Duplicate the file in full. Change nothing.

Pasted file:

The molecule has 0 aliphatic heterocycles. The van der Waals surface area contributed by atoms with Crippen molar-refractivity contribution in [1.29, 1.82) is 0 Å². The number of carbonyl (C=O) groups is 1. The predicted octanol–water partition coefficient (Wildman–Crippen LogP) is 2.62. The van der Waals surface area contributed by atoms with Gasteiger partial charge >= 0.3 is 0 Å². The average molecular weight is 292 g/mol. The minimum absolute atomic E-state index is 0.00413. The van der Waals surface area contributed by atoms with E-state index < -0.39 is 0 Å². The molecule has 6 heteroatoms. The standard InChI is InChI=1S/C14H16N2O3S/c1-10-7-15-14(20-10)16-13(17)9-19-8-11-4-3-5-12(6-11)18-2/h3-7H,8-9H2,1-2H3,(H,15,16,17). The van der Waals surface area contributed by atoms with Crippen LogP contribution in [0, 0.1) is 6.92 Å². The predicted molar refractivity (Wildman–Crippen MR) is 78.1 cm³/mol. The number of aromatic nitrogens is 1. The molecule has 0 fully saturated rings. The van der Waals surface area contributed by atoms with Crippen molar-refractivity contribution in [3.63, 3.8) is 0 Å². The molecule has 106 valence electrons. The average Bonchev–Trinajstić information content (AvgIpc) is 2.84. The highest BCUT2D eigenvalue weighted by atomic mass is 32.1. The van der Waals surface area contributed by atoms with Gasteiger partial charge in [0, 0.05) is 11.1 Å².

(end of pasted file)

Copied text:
The molecule has 0 aliphatic heterocycles. The van der Waals surface area contributed by atoms with Crippen molar-refractivity contribution in [1.29, 1.82) is 0 Å². The number of carbonyl (C=O) groups is 1. The predicted octanol–water partition coefficient (Wildman–Crippen LogP) is 2.62. The van der Waals surface area contributed by atoms with Gasteiger partial charge >= 0.3 is 0 Å². The average molecular weight is 292 g/mol. The minimum absolute atomic E-state index is 0.00413. The van der Waals surface area contributed by atoms with E-state index < -0.39 is 0 Å². The molecule has 6 heteroatoms. The standard InChI is InChI=1S/C14H16N2O3S/c1-10-7-15-14(20-10)16-13(17)9-19-8-11-4-3-5-12(6-11)18-2/h3-7H,8-9H2,1-2H3,(H,15,16,17). The van der Waals surface area contributed by atoms with Crippen LogP contribution in [0, 0.1) is 6.92 Å². The predicted molar refractivity (Wildman–Crippen MR) is 78.1 cm³/mol. The number of aromatic nitrogens is 1. The molecule has 0 fully saturated rings. The van der Waals surface area contributed by atoms with Crippen molar-refractivity contribution in [3.63, 3.8) is 0 Å². The molecule has 106 valence electrons. The average Bonchev–Trinajstić information content (AvgIpc) is 2.84. The highest BCUT2D eigenvalue weighted by atomic mass is 32.1. The van der Waals surface area contributed by atoms with Gasteiger partial charge in [0, 0.05) is 11.1 Å².